A former Madison County employee claims she already provided requested documents and answered interrogatories in her response to a motion to compel discovery in her suit alleging retaliatory discharge.
Defendants Madison County and Recorder of Deeds Amy Meyer filed a motion to continue the settlement conference and compel discovery responses. They are represented by attorneys John Gilbert and Christi Swick of Sandberg Phoenix & von Gontard in St. Louis.
They argue that they served their requests for production of documents on plaintiff Jackie Barlow on Oct. 25.
The plaintiff produced 530 pages of documentation on April 4.
However, the defendants argue that in Barlow’s written responses to the “vast majority” of the requests, she failed to indicate which pages responded to which requests.
They also claim Barlow failed to provide signed medical records authorization and signed employment records authorization.
Further, they allege Barlow failed to produce answers to interrogatories.
“While defendants do not desire to cause undue delay or to impede the judicial process, they likewise cannot participate in a settlement conference without having a full understanding of plaintiff’s case through her discovery responses and deposition,” the motion states.
Barlow filed a response to the defendants’ motion on May 9 through attorney Michael Brunton of Brunton Law Offices PC in Collinsville.
Barlow claims she provided “voluminous documents” to the defendants’ counsel, as well as her answers to the defendants’ interrogatories.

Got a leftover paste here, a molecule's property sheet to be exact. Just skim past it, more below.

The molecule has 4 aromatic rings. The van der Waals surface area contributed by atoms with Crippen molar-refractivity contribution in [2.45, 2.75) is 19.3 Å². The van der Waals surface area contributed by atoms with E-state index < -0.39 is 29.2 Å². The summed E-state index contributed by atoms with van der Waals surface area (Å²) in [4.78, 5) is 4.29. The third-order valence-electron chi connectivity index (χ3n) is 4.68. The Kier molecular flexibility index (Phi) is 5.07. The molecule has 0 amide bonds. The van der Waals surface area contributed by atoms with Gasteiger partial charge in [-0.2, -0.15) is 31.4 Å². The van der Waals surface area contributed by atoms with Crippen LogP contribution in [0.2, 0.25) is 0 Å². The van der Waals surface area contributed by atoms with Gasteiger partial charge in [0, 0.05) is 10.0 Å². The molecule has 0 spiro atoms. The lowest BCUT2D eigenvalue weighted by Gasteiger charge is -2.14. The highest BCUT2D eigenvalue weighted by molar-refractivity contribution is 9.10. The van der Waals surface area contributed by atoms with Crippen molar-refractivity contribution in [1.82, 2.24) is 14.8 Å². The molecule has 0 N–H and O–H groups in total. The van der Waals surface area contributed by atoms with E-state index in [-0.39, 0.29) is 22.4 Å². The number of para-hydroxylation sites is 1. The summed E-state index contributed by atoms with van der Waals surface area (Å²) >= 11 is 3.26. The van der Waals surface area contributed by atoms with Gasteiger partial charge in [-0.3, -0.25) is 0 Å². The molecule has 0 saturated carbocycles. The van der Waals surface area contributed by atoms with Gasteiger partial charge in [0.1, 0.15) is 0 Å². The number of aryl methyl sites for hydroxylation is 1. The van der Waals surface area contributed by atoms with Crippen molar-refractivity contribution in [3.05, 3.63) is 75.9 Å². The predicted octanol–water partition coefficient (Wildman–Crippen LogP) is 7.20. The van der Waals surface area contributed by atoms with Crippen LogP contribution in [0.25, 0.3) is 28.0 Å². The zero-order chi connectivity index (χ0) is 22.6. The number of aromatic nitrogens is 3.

She alleges she only objected to one of the 43 interrogatories, calling it “confusing, vague and ambiguous.”
Because she allegedly provided the requested discovery, Barlow argues that the motion to compel would be moot.
However, she notes that the defendants have not answered her interrogatories and requests for production of documents, “and the discovery responses are long overdue.”
As for continuance of mediation, Barlow states that she does not have a position one way or the other.
“Obviously, if the defendants do not have sufficient information to make the appropriate settlement offer for the case, then plaintiff does not object to a continuance,” the response states.
A hearing was set for May 30 before magistrate judge Reona J. Daly.
Barlow filed the 11-count suit May 12, 2017, in Madison County Circuit Court, alleging her constitutional right to free speech in the workplace had been violated. The suit was removed to federal court on Aug. 8.
According to her complaint, Barlow alleges that during her employment she became aware of illegal activities that Meyer was participating in, allegedly including illegal drug use, driving while intoxicated and the use of government property for her election campaign.
“Barlow was told by Meyer about Meyer’s illegal drug use while Meyer was her supervisor in violation of law,” the suit states.
Barlow claims her discharge from employment “arose under circumstances that seriously damage her reputation and her ability to obtain other employment.”
“False and stigmatizing statements were made in connection with the employee’s discharge in public, without a meaningful opportunity for Barlow to clear her name,” the suit states.
Barlow also alleges she was not provided an opportunity to dispute the reasons for her termination and was denied equal protection as an employee.
U.S. District Court for the Southern District of Illinois case number 3:17-cv-847